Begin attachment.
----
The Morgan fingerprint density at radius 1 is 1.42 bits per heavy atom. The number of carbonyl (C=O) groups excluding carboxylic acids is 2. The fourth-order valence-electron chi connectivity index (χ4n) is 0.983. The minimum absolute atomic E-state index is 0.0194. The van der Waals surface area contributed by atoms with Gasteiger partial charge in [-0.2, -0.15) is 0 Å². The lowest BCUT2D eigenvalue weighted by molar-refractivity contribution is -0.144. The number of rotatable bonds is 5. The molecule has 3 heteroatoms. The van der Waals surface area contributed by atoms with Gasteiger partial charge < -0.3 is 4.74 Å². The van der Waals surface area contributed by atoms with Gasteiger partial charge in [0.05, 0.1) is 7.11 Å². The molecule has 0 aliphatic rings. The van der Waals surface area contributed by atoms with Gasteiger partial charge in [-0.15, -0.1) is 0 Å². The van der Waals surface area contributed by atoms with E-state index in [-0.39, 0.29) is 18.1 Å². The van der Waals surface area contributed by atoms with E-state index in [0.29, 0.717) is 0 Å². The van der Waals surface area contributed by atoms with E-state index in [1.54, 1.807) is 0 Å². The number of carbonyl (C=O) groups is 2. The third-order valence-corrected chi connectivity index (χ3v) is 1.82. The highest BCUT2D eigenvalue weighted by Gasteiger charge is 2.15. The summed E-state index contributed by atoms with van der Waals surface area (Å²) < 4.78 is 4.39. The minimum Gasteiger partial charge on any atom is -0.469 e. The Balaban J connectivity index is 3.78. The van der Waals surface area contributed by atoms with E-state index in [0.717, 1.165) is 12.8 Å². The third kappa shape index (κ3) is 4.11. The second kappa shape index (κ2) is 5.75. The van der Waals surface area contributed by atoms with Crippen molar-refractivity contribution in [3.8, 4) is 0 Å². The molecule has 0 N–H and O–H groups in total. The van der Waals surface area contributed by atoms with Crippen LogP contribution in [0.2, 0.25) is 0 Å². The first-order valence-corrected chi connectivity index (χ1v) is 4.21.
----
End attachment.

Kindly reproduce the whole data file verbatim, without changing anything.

The Morgan fingerprint density at radius 1 is 1.42 bits per heavy atom. The number of carbonyl (C=O) groups excluding carboxylic acids is 2. The fourth-order valence-electron chi connectivity index (χ4n) is 0.983. The minimum absolute atomic E-state index is 0.0194. The van der Waals surface area contributed by atoms with Gasteiger partial charge in [-0.2, -0.15) is 0 Å². The lowest BCUT2D eigenvalue weighted by molar-refractivity contribution is -0.144. The number of rotatable bonds is 5. The molecule has 3 heteroatoms. The van der Waals surface area contributed by atoms with Gasteiger partial charge < -0.3 is 4.74 Å². The van der Waals surface area contributed by atoms with Gasteiger partial charge in [0.05, 0.1) is 7.11 Å². The molecule has 0 aliphatic rings. The van der Waals surface area contributed by atoms with Gasteiger partial charge in [-0.15, -0.1) is 0 Å². The van der Waals surface area contributed by atoms with E-state index in [-0.39, 0.29) is 18.1 Å². The van der Waals surface area contributed by atoms with E-state index in [0.29, 0.717) is 0 Å². The van der Waals surface area contributed by atoms with E-state index in [1.54, 1.807) is 0 Å². The number of carbonyl (C=O) groups is 2. The third-order valence-corrected chi connectivity index (χ3v) is 1.82. The highest BCUT2D eigenvalue weighted by Gasteiger charge is 2.15. The summed E-state index contributed by atoms with van der Waals surface area (Å²) < 4.78 is 4.39. The minimum Gasteiger partial charge on any atom is -0.469 e. The Balaban J connectivity index is 3.78. The van der Waals surface area contributed by atoms with E-state index in [0.717, 1.165) is 12.8 Å². The third kappa shape index (κ3) is 4.11. The second kappa shape index (κ2) is 5.75. The van der Waals surface area contributed by atoms with Crippen molar-refractivity contribution in [3.8, 4) is 0 Å². The molecule has 0 N–H and O–H groups in total. The van der Waals surface area contributed by atoms with Crippen LogP contribution in [0.2, 0.25) is 0 Å². The first-order valence-corrected chi connectivity index (χ1v) is 4.21.